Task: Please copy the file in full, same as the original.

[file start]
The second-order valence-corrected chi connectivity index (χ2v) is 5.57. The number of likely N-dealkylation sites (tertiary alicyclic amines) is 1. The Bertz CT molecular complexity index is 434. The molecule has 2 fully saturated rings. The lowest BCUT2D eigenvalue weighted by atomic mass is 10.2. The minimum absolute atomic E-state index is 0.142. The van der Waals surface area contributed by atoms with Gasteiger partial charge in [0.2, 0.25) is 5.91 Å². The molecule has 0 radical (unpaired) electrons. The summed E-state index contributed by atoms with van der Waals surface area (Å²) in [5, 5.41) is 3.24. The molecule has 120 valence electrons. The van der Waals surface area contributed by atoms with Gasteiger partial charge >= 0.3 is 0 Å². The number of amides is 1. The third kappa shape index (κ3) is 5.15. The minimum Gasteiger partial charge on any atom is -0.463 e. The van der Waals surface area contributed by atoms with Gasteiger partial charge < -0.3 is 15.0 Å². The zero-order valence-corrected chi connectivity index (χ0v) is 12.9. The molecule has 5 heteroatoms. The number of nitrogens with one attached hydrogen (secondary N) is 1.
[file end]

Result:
The second-order valence-corrected chi connectivity index (χ2v) is 5.57. The number of likely N-dealkylation sites (tertiary alicyclic amines) is 1. The Bertz CT molecular complexity index is 434. The molecule has 2 fully saturated rings. The lowest BCUT2D eigenvalue weighted by atomic mass is 10.2. The minimum absolute atomic E-state index is 0.142. The van der Waals surface area contributed by atoms with Gasteiger partial charge in [0.2, 0.25) is 5.91 Å². The molecule has 0 radical (unpaired) electrons. The summed E-state index contributed by atoms with van der Waals surface area (Å²) in [5, 5.41) is 3.24. The molecule has 120 valence electrons. The van der Waals surface area contributed by atoms with Gasteiger partial charge >= 0.3 is 0 Å². The number of amides is 1. The third kappa shape index (κ3) is 5.15. The minimum Gasteiger partial charge on any atom is -0.463 e. The van der Waals surface area contributed by atoms with Gasteiger partial charge < -0.3 is 15.0 Å². The zero-order valence-corrected chi connectivity index (χ0v) is 12.9. The molecule has 5 heteroatoms. The number of nitrogens with one attached hydrogen (secondary N) is 1.